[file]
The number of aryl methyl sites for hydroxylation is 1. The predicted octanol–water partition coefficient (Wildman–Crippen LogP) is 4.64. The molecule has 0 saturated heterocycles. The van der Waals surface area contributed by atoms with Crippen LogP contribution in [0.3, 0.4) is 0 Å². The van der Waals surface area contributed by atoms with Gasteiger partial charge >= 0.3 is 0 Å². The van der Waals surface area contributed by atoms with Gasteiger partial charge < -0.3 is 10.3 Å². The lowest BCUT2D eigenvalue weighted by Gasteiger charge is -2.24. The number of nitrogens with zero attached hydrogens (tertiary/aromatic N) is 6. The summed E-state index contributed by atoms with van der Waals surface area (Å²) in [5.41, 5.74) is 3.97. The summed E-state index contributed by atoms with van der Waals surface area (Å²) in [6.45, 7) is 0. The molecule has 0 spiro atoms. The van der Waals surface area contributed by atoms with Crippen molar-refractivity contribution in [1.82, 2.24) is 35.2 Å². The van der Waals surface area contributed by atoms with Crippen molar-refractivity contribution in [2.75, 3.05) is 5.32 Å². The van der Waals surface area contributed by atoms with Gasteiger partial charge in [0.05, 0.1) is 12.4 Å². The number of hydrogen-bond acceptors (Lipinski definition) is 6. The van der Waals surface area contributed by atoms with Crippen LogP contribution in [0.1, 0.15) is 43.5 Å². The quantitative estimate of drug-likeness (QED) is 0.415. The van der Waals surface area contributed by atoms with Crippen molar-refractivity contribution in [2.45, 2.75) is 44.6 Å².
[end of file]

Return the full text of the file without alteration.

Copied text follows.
The number of aryl methyl sites for hydroxylation is 1. The predicted octanol–water partition coefficient (Wildman–Crippen LogP) is 4.64. The molecule has 0 saturated heterocycles. The van der Waals surface area contributed by atoms with Crippen LogP contribution in [0.3, 0.4) is 0 Å². The van der Waals surface area contributed by atoms with Gasteiger partial charge >= 0.3 is 0 Å². The van der Waals surface area contributed by atoms with Gasteiger partial charge < -0.3 is 10.3 Å². The lowest BCUT2D eigenvalue weighted by Gasteiger charge is -2.24. The number of nitrogens with zero attached hydrogens (tertiary/aromatic N) is 6. The summed E-state index contributed by atoms with van der Waals surface area (Å²) in [5.41, 5.74) is 3.97. The summed E-state index contributed by atoms with van der Waals surface area (Å²) in [6.45, 7) is 0. The molecule has 0 spiro atoms. The van der Waals surface area contributed by atoms with Crippen molar-refractivity contribution in [1.82, 2.24) is 35.2 Å². The van der Waals surface area contributed by atoms with Crippen molar-refractivity contribution in [2.75, 3.05) is 5.32 Å². The van der Waals surface area contributed by atoms with Gasteiger partial charge in [0.05, 0.1) is 12.4 Å². The number of hydrogen-bond acceptors (Lipinski definition) is 6. The van der Waals surface area contributed by atoms with Crippen LogP contribution in [0.1, 0.15) is 43.5 Å². The quantitative estimate of drug-likeness (QED) is 0.415. The van der Waals surface area contributed by atoms with Crippen molar-refractivity contribution in [2.45, 2.75) is 44.6 Å².